One of the greatest perks our government gives to religious organizations is the “Parsonage Exemption.” That’s the loophole in the IRS code that allows ministers to deduct the cost of rent of their church-owned houses from their taxable income. (Christianity Today says 84% of senior pastors receive this exemption and it’s worth approximately $20,000-$38,000 on top of their base salary.)
But the perk doesn’t extend to all non-profit groups. Just ones that promote religious beliefs. So even Joel Osteen gets the money despite living in a mansion.
What about the leaders of groups that promote atheism instead of religion?
The IRS says the perk doesn’t apply to them.
That claim, which many atheists say is discriminatory, was the basis of a years-long lawsuit filed by the Freedom From Religion Foundation. FFRF’s co-presidents asked the government to give them the same benefit it gives Christian pastors, but they were rejected. So they sued. And they eventually won! The decision could have ended parsonage exemptions everywhere… but this past March, the Seventh Circuit Court of Appeals overturned the ruling.
Had the earlier ruling remained in place, it would’ve been an arrow through the heart of religious privilege. (Given the makeup of the Supreme Court, FFRF decided not to appeal the ruling.)
But now another atheist group wants to challenge the law in a different part of the country.
Luke Douglas is the Executive Director of the Humanist Society of Greater Phoenix — one of the few regional non-theistic groups in the country to have a paid leader. When he files his taxes next year, he plans to make use of the Parsonage Exemption. The question will be whether the IRS comes back and says he’s not allowed to do that. If that happens, the group plans to sue.
“We perform a lot of the same functions that churches do,” [Douglas] told Arizona Mirror. “This case is about starting a conversation.”
“Our end goal is equality, and it’s less about whether religion is good or bad,” Douglas said, adding that he feels groups who do similar work as churches in the non-profit sector should be entitled to some of the same benefits as traditional religious organizations.
So while the IRS said the exemption didn’t need to be expanded to include atheists, Douglas plans on applying for the exemption as is. That also means that if he’s successful, the exemption will remain in place for everyone including him. This would not be a challenge to get rid of the exemption altogether.
In that sense, it’s less of an existential threat to churches. But it’s also more winnable.
(Incidentally, readers may be aware that The Satanic Temple is now considered a church by the IRS, too, which means their director could be eligible for the exemption if they apply for one… Just saying.)
It’s worth pointing out that FFRF hit a snafu the first time they challenged this law because they didn’t apply for the exemption first; it was only after they did, and got rejected, that the courts ruled purely on the merits. HSGP is learning from that by asking for the exemption first and seeing what happens.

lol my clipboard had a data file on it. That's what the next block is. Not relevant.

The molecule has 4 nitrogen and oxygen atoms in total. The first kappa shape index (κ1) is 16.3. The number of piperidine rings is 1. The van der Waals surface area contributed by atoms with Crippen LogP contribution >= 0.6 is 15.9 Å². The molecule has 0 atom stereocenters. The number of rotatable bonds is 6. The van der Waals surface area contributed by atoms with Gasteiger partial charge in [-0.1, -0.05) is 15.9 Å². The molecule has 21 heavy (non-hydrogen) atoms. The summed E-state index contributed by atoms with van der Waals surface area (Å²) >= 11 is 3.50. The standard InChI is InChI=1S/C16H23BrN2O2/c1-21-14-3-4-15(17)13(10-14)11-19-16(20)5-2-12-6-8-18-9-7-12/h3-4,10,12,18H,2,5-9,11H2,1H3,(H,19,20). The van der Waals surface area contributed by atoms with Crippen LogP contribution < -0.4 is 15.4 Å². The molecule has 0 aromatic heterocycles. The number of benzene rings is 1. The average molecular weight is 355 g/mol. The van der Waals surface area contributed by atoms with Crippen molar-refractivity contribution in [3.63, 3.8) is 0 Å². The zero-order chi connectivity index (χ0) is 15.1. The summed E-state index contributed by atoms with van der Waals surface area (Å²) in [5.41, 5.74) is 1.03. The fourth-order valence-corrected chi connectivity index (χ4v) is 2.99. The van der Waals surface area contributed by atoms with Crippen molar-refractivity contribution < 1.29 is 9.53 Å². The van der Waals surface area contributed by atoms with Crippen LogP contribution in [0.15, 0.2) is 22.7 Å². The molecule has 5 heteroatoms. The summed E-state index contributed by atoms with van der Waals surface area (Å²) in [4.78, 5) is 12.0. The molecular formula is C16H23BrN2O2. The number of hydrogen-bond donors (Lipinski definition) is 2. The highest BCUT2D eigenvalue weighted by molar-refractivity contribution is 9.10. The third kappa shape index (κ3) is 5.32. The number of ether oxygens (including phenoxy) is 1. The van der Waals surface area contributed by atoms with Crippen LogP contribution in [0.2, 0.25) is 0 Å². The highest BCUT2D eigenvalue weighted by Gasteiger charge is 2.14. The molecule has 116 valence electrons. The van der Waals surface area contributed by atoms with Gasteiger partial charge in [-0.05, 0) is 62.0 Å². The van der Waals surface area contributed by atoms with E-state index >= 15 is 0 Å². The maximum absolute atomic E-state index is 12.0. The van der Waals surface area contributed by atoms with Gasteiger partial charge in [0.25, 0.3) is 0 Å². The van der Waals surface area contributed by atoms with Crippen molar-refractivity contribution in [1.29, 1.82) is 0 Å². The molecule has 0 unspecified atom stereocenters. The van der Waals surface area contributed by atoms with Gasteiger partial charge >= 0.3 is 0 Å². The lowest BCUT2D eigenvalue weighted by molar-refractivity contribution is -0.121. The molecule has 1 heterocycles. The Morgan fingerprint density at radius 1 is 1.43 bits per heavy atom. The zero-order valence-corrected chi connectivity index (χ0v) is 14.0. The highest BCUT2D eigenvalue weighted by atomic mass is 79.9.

Douglas told me his group approved this decision to change how he’s paid earlier this month.
He also told me about some of the nuts and bolts of the decision:
As the executive director of HSGP, I’m an ordained celebrant who does everything a minister does, from weddings and funerals to invocations at city hall, just without a God being involved. We also have an advantage that’s rare in the secular movement: my activism is full-time.
So to continue our movement’s challenge against the parsonage exemption, HSGP voted to cut my salary and instead give me a housing allowance pursuant to Section 107. On the plus side, it means a small tax benefit to my family and our nonprofit, activist lifestyle. On the minus side, it means I’m personally on the hook if the IRS takes us to court and we lose…
… Either all nonprofit employees should be eligible for this benefit or none should, without reference to faith. This move is a step in that direction, and any lawsuit that may come out of it and into the Ninth Circuit and beyond may be Humanism’s next strategic move toward equality.
The Ninth Circuit Court of Appeals is generally considered the most liberal one in the country. Given the rightward shift in the judiciary, maybe that’s not saying much. Still, it’s the same Circuit Court whose judges ruled against recitation of the Pledge of Allegiance in 2002, leading to a nationwide controversy over the words “Under God.”
Douglas and the HSGP are right to challenge this law. There’s no reason our government should be rewarding religious leaders while excluding people who promote reality instead. But announcing the plan is just step one. There’s a long way to go before anything else happens.
(Image via Shutterstock. Portions of this article were published earlier)